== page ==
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Tax day has come around again, and with it a startling claim about the amount of time Americans spend doing their taxes each year.
According to U.S. Rep. Virginia Foxx, R-N.C., it takes United States taxpayers a total of 6.1 billion hours to file their taxes. That adds up to more than 695,000 years.
"6.1 Billion hours a year, just to figure out how much money the government is going to take," she said in a post on Twitter.
We had to check to see if this number could possibly be accurate.
According to Foxx’s office, the number comes from the Taxpayer Advocate Service’s 2013 report to Congress, which tackled the issue of the complexity of the U.S. tax code.
"In 2012, the National Taxpayer Advocate has designated the complexity of the Internal Revenue Code (IRC) as one of the most serious problems facing taxpayers," the report reads. "The existing code, by our count, has reached nearly four million words and imposes unconscionable burden on taxpayers. Our analysis of IRS data indicates that individuals and businesses spend about 6.1 billion hours a year complying with tax-filing requirements."
It’s important to note that the report comes to the number by calculating the estimated combined time businesses and individuals spend filing taxes, not just that of private citizens.
The Taxpayer Advocate Service is an independent group within the Internal Revenue Service that is tasked with helping "taxpayers resolve problems with the IRS and recommend changes that will prevent the problems."
The number was calculated by multiplying the number of times each type of tax form was filed in 2010 by the amount of time the IRS estimates it takes to complete each form, according to Ken Drexler, a media relations officer at the Taxpayer Advocate Service. The Paperwork Reduction Act of 1995 requires federal agencies to estimate the amount of time it takes to fill out a given piece of paperwork.
"It’s the best number you can come up with, but it’s not necessarily a number you would take to the bank," Drexler said, noting it would take longer for someone unfamiliar with a form to complete it than someone who has done so many times before. Accountants and tax professionals, for example, could fill out the forms faster than an average filer.
In other words, the estimate might have flaws, but it is the best guess as to the time it takes for businesses and individuals to fill out tax paperwork.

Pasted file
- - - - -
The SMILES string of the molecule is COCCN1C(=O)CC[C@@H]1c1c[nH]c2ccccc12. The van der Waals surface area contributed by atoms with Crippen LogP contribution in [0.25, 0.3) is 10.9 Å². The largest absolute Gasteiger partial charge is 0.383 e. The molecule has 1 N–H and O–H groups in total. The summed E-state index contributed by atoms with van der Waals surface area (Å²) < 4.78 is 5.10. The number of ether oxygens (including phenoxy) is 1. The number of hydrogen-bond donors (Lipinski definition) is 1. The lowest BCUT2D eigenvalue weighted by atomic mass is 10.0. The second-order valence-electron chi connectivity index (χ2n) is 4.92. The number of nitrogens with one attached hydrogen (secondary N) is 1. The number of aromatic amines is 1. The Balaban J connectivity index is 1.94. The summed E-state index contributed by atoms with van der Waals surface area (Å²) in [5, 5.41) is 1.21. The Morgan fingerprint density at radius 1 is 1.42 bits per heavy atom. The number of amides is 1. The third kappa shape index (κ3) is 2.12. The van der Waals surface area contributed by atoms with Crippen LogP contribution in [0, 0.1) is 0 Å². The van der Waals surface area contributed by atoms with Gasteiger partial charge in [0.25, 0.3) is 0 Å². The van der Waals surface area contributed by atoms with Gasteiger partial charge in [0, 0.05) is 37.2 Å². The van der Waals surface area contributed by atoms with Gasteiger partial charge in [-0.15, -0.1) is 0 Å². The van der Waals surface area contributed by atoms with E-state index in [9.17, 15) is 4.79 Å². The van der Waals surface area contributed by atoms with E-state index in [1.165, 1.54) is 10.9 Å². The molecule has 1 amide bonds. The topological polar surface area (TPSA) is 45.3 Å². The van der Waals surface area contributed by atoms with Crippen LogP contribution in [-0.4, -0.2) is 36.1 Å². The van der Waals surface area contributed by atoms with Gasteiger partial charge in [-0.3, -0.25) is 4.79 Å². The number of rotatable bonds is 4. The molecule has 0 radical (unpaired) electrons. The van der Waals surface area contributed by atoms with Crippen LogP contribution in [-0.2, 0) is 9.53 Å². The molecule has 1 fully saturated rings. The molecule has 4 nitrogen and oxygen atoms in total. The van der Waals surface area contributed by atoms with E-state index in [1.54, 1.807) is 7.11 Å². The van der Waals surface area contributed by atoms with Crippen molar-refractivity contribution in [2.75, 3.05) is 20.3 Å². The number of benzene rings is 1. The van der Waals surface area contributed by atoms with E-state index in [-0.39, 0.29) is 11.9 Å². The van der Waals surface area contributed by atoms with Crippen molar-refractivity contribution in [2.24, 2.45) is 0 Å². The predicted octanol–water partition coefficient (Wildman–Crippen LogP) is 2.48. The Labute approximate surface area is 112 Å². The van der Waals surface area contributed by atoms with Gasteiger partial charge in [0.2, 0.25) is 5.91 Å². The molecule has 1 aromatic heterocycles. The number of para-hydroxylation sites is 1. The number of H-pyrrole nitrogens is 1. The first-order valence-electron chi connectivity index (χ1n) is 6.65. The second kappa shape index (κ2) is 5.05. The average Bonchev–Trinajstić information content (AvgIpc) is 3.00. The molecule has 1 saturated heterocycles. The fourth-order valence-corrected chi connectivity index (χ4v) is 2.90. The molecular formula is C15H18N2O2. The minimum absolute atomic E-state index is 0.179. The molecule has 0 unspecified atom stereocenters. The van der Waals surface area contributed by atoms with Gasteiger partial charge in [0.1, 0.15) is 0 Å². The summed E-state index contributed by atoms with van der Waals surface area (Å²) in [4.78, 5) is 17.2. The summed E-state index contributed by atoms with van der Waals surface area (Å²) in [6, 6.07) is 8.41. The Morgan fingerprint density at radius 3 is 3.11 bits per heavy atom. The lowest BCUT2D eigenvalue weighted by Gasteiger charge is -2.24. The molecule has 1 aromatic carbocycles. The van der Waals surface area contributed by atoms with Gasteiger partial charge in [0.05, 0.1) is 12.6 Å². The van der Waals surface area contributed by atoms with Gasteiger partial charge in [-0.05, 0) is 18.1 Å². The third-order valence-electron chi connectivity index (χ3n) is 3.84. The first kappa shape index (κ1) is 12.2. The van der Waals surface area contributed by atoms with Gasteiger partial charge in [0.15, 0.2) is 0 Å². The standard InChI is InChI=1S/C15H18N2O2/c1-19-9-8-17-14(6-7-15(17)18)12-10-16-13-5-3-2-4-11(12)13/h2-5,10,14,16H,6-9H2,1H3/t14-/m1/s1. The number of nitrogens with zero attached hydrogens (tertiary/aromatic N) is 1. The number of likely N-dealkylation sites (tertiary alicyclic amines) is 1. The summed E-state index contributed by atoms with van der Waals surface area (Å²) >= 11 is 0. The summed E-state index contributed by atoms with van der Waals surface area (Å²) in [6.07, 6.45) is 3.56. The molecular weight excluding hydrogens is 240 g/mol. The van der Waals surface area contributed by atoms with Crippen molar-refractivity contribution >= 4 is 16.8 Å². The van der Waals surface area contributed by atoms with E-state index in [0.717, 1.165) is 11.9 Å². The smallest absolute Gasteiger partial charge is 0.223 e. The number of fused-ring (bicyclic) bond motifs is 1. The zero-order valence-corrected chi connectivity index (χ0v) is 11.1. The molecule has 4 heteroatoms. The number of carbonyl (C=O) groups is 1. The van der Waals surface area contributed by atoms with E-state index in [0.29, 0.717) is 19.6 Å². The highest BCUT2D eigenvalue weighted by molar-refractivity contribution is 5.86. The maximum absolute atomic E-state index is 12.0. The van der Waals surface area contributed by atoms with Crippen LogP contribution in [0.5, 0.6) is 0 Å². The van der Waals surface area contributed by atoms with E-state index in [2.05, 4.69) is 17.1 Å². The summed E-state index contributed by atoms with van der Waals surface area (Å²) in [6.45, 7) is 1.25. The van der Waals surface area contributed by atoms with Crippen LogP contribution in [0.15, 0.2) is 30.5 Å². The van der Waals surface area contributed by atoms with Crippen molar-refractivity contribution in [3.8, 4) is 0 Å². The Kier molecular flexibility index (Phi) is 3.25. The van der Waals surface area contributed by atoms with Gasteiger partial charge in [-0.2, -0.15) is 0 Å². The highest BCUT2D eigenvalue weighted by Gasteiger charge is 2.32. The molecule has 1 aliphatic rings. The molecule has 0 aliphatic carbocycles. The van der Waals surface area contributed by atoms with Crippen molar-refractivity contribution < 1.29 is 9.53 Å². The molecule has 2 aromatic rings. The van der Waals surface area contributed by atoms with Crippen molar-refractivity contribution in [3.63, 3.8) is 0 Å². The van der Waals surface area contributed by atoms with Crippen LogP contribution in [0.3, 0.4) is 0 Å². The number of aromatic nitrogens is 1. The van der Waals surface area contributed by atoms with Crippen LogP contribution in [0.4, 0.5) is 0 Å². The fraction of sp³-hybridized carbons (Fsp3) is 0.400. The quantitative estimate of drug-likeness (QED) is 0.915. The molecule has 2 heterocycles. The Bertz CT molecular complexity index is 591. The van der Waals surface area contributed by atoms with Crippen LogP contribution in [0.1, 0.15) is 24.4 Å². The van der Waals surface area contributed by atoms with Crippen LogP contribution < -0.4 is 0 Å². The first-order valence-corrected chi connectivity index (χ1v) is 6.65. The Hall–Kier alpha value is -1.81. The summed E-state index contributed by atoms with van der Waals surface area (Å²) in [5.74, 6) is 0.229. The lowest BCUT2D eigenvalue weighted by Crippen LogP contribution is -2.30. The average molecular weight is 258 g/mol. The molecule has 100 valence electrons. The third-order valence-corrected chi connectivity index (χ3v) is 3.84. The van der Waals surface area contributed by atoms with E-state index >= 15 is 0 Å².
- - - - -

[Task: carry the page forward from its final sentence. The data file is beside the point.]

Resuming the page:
In a 2011 report, the Laffer Center for Supply Side Economics further broke down the 6.1 billion hour figure, finding that individuals spend 3.16 billion of those hours filling out tax forms, while businesses clock in at 2.94 billion hours.
The estimate has remained the same since 2010. In 2009, the Taxpayer Advocate Service concluded Americans spent a whopping 7.6 billion hours completing the forms.
Foxx said, "6.1 billion hours a year, just to figure out how much money the government is going to take."
The number came from the Taxpayer Advocate Service’s 2013 report to Congress, which stated that individuals and businesses spent 6.1 billion hours preparing their taxes.
It’s important to note that the figure is an estimate. It comes from taking the number of tax forms filed in the last year and multiplying it by the IRS’s estimate of the time it takes to prepare the forms. Foxx’s larger point, that it takes a very long time for Americans to comply with filing their federal taxes, is accurate.
The number is an estimate, but it’s from a credible, independent report. We rate this statement True.
Phone Interview with Ken Drexler, media relations officer for Taxpayer Advocate Service, April 10, 2014.
The Laffer Center for Supply Side Economics, "The Economic Burden Caused by Tax Code Complexity," April 2011.
"Paperwork Reduction Act of 1994," gpo.gov.
Email interview with Ross Groen, press secretary for U.S. Rep. Virginia Foxx, April 10, 2014
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